It is one of the countless phrases coined by William Shakespeare. It appears in his play, Hamlet, in the second act where Polonius says, “Since brevity is the soul of wit / And tediousness the limbs and outward flourishes, I will be brief…” However, the doubt about the creation of this phrase lurks among the literary circles. Some critics argue that by using this proverb in his play, Shakespeare made it popular, though the phrase was already present. On the other hand, some doubt the veracity of this argument.
This phrase has multiplicity of meanings. In one sense, it means that a good piece of writing, or a good speech should be brief and concise. However, in another sense, it implies that funny speech should be short; otherwise, it tends to lose its flavor. On the other hand, if explored on word level, it meanings are quite interesting. The use of word “wit” also is debatable, which here refers to ‘knowledge’, ‘wisdom’, ‘intelligence’ and ‘humor’, as it was used for ‘wisdom’ and ‘intelligence’ during Shakespearean era. Hence, this phrase has won proverbial approval, which means that knowledge and intelligence need be expressed in as fewer words as possible.
The phrase is used in several rhetorical situations and contexts in the modern English. It is mostly used as a sarcastic remark in response to long nonsense chattering. Modern writers use this phrase as their motto in copywriting, speeches, essays and fictions. Politicians use it to keep their audience glued to them lest they may leave, feeling bored and tedium over long political speeches. Statesmen may use this to bring home their audience. Debates and common speakers can also use this phrase to demonstrate that they are about to end their speech or argument.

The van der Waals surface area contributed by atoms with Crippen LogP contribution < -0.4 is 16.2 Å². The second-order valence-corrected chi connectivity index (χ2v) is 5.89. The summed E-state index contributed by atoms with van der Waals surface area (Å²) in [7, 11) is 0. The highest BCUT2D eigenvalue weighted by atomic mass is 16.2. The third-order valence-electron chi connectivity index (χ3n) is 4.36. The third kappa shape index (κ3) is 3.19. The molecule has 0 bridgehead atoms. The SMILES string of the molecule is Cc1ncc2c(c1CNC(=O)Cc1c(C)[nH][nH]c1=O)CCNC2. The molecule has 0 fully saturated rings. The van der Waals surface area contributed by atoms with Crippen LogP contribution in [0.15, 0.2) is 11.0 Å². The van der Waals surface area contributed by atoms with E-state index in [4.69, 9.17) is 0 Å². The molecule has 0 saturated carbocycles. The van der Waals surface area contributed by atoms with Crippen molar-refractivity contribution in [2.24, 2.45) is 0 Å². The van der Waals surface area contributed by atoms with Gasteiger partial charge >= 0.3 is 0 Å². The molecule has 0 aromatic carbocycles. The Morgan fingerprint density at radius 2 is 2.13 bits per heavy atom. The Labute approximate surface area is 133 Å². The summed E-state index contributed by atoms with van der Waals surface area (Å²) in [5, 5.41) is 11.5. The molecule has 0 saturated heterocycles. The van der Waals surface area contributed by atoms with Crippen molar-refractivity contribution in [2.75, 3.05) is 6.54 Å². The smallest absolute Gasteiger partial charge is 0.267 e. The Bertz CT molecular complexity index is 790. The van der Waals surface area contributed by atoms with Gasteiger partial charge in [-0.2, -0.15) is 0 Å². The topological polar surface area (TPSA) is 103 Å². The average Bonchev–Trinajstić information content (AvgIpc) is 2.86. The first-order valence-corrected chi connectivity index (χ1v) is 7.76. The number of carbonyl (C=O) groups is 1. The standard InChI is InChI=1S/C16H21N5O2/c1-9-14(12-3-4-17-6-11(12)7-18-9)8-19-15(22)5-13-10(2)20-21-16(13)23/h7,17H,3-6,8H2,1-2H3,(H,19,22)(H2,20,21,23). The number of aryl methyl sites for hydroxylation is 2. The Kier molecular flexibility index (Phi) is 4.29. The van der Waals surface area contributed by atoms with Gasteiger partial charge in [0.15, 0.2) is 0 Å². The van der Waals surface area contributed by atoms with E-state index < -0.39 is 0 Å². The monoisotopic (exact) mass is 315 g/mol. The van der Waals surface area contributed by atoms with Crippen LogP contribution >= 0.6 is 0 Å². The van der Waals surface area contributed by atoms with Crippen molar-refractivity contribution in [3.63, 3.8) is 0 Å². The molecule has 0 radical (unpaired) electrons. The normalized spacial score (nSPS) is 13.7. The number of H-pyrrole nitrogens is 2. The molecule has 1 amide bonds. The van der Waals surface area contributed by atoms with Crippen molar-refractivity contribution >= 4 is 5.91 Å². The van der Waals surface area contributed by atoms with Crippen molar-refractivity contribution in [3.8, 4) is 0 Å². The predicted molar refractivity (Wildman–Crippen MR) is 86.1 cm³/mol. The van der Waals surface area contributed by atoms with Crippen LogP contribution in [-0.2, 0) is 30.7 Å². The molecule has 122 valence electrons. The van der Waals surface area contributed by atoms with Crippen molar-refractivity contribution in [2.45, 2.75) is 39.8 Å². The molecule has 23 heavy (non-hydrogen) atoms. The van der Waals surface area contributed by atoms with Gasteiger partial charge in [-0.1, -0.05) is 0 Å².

This phrase is used in Act-2, Scene-2, lines 86-92 in the famous play, Hamlet. It is spoken by one of its characters, Polonius. It goes thus;
My liege, and madam, to expostulate
What majesty should be, what duty is,
What day is day, night night, and time is time,
Were nothing but to waste night, day, and time;
Therefore, since brevity is the soul of wit,
And tediousness the limbs and outward flourishes,
I will be brief. Your noble son is mad. . . .
(Hamlet Act-2, Scene-2, 86–92)
In its real context, the phrase was meant to be an ironical statement, as one can see how brief Polonius is in telling the King as well as the Queen that their son is mad. Polonius thinks himself the wittiest person on the planet, though his actions put him on the opposite side throughout the play. With the course of time, this phrase has become a Standard English proverb, though the context of its use has mostly witnessed neglect.
Shakespeare is the true master of crafting characters with exquisite subtleties. In Hamlet, Polonius is an incarnation of vanity and foolishness. He wastes a large amount of rhetoric in asserting his brevity. Shakespeare, through this phrase, manifests his grip on using irony and making epigrammatic statements pregnant with meanings. In the context, it is not just the phrase but equally noteworthy is the character, who speaks it. In Jokes and Their Relation to Unconscious, Sigmund Freud aptly personifies Polonius as “the old chatterbox” who is always least “brief” and least “witty.”
Following are the literary devices present in the phrase.